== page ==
An Evaluation of Irenaeus’ Typology
In reading Against Heresies, it becomes apparent that typology is a primary means by which he explains the OT and NT. Appealing to recapitulation, citing specific types, and demonstrating from the text recurring biblical patterns, Irenaeus intentionally and consciously employs typology. Some examples of his typology have already been cited, now in what remains, Irenaeus’ method will be examined in light of recent scholarship on the subject.
In his 1981 dissertation on typology and the hermeneutical use of typos in the New Testament, Richard Davidson provides four objective criteria for a biblically-warranted typology. He says that for typology to be legitimate, it must be: 1) grounded in history; 2) an interpretation of Scriptural passages; 3) specifically parallel and not simply a general correspondence; and 4) prospective. Admittedly, it is anachronistic to judge Irenaeus by Davidson’s modern rubric; nonetheless, employing his diagnostics will help determine the abiding faithfulness, and therefore usefulness, of Irenaeus’ typological method. Today we will consider the first two criteria.
Typology and History
First, Irenaeus roots his typology in history. From start to finish, Irenaeus is crafting his arguments along a redemptive-historical grid. More specifically, in Book 3, he contends that the same God who revealed himself in the OT, fulfilled his promises in the NT. The outworking of this promise-fulfillment is a biblical hermeneutic that is very sensitive to progressive revelation and the historicity of the text.
For instance, Irenaeus understands all history to be divinely foreshadowed in the first six days of creation. Though this is a spurious interpretation of Genesis 1, it does illumine how he understood history. For Irenaeus, all history is God’s history, and resultantly, history is a stage on which God is accomplishing his plan of salvation. As Frances Foulkes quips, “Typological interpretation…is the interpretation of history.” In Against Heresies, Irenaeus is clearly expounding a historical typology, where “God is sovereign over history,” where “historical patterns…theologically foreshadow later recurrences of similar things,” and where “the final historical fulfillments eclipse their prior counterparts.”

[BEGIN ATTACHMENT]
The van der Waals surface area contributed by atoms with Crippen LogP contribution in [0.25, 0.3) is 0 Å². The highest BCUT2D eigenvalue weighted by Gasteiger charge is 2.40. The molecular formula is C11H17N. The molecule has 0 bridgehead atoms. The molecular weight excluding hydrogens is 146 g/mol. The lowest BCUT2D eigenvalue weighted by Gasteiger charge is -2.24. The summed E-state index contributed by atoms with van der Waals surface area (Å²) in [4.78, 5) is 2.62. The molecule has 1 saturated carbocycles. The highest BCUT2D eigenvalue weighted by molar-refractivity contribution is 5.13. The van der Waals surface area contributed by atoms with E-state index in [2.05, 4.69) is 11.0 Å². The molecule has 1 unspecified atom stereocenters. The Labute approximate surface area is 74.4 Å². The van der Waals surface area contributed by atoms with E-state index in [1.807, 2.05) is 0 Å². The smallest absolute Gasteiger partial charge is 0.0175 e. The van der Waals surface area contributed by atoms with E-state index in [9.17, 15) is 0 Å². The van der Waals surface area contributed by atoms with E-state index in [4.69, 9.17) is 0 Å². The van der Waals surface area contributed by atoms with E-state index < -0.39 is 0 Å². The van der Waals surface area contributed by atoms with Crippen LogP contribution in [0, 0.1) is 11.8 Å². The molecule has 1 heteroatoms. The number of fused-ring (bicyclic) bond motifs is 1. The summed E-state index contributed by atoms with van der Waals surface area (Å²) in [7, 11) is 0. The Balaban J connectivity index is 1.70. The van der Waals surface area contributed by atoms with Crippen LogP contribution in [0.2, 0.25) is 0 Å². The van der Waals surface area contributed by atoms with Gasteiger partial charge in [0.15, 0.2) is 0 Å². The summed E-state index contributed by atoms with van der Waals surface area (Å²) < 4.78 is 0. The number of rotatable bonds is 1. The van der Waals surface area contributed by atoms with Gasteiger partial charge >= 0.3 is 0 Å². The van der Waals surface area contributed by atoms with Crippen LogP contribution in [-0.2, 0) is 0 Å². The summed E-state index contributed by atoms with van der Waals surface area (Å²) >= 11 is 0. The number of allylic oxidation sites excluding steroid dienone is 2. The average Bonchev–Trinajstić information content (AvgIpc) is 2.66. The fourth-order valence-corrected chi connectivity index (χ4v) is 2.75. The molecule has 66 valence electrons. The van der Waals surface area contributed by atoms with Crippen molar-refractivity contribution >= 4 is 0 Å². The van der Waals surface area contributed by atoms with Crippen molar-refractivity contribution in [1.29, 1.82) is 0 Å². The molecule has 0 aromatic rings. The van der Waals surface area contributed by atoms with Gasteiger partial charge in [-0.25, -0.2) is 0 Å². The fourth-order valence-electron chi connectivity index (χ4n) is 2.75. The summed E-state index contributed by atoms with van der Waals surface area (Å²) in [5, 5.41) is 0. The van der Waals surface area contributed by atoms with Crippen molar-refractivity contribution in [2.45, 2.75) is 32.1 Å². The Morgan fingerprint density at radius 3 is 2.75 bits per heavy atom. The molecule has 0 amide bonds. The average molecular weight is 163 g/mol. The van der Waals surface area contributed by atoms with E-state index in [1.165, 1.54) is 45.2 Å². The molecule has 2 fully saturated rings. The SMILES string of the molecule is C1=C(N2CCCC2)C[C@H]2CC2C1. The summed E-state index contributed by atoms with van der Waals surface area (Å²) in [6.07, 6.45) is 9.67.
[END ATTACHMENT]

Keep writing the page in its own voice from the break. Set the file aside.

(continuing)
Typology and Textual Warrant
Second, Irenaeus derives his typological interpretations from Scripture; the majority of which have legitimate textual warrant, even if the interpretation is askance. Over against the Gnostics, who mangle the Bible for their own devious interpretations, Irenaeus labors to exegete the text in its canonical context. For instance, he makes repeated reference to his “proofs drawn from the Scriptures,” while at the same time, he argues that biblical interpretation must emerge for the harmonious testimony of Scripture.
Consequently, Irenaeus’ consistently attempts to make legitimate type-antitype correspondences emerge from the text. This is evident in his Adam-Christ typology; in his assertion that Jonah is a sign of the Christ; in his comparison between Eve and Mary, where the latter virgin obediently recapitulates the failure of the mother of all living; in his typological interpretation of Nebuchadnezzar and the Antichrist; and in his assertion that the scarlet cord in Rahab’s window is prefiguring the admittance of prostitutes into the kingdom of God.